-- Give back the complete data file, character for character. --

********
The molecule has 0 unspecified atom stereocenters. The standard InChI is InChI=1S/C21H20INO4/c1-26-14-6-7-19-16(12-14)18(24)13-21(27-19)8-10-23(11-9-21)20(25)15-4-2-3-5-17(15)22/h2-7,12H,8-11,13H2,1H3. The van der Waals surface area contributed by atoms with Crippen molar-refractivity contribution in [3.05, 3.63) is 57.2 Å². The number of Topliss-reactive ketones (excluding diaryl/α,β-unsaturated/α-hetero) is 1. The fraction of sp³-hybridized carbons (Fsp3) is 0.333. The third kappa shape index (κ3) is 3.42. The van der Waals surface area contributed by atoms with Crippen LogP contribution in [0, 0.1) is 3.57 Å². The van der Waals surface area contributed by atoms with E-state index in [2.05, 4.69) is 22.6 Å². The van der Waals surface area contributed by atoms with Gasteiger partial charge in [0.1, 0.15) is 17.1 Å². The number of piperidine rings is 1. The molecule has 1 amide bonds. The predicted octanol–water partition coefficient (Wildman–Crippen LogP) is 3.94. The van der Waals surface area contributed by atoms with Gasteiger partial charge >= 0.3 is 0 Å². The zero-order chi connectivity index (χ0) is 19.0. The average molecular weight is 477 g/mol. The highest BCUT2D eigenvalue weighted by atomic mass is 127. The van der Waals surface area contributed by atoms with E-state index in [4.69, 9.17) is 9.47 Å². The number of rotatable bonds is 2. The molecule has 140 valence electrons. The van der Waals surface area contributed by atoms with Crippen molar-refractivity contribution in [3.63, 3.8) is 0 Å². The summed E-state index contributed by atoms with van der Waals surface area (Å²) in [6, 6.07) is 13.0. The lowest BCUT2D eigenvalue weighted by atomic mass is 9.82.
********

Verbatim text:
The molecule has 0 unspecified atom stereocenters. The standard InChI is InChI=1S/C21H20INO4/c1-26-14-6-7-19-16(12-14)18(24)13-21(27-19)8-10-23(11-9-21)20(25)15-4-2-3-5-17(15)22/h2-7,12H,8-11,13H2,1H3. The van der Waals surface area contributed by atoms with Crippen molar-refractivity contribution in [3.05, 3.63) is 57.2 Å². The number of Topliss-reactive ketones (excluding diaryl/α,β-unsaturated/α-hetero) is 1. The fraction of sp³-hybridized carbons (Fsp3) is 0.333. The third kappa shape index (κ3) is 3.42. The van der Waals surface area contributed by atoms with Crippen LogP contribution in [0, 0.1) is 3.57 Å². The van der Waals surface area contributed by atoms with E-state index in [2.05, 4.69) is 22.6 Å². The van der Waals surface area contributed by atoms with Gasteiger partial charge in [0.1, 0.15) is 17.1 Å². The number of piperidine rings is 1. The molecule has 1 amide bonds. The predicted octanol–water partition coefficient (Wildman–Crippen LogP) is 3.94. The van der Waals surface area contributed by atoms with Gasteiger partial charge >= 0.3 is 0 Å². The zero-order chi connectivity index (χ0) is 19.0. The average molecular weight is 477 g/mol. The highest BCUT2D eigenvalue weighted by atomic mass is 127. The van der Waals surface area contributed by atoms with E-state index in [4.69, 9.17) is 9.47 Å². The number of rotatable bonds is 2. The molecule has 140 valence electrons. The van der Waals surface area contributed by atoms with Crippen molar-refractivity contribution in [3.63, 3.8) is 0 Å². The summed E-state index contributed by atoms with van der Waals surface area (Å²) in [6, 6.07) is 13.0. The lowest BCUT2D eigenvalue weighted by atomic mass is 9.82.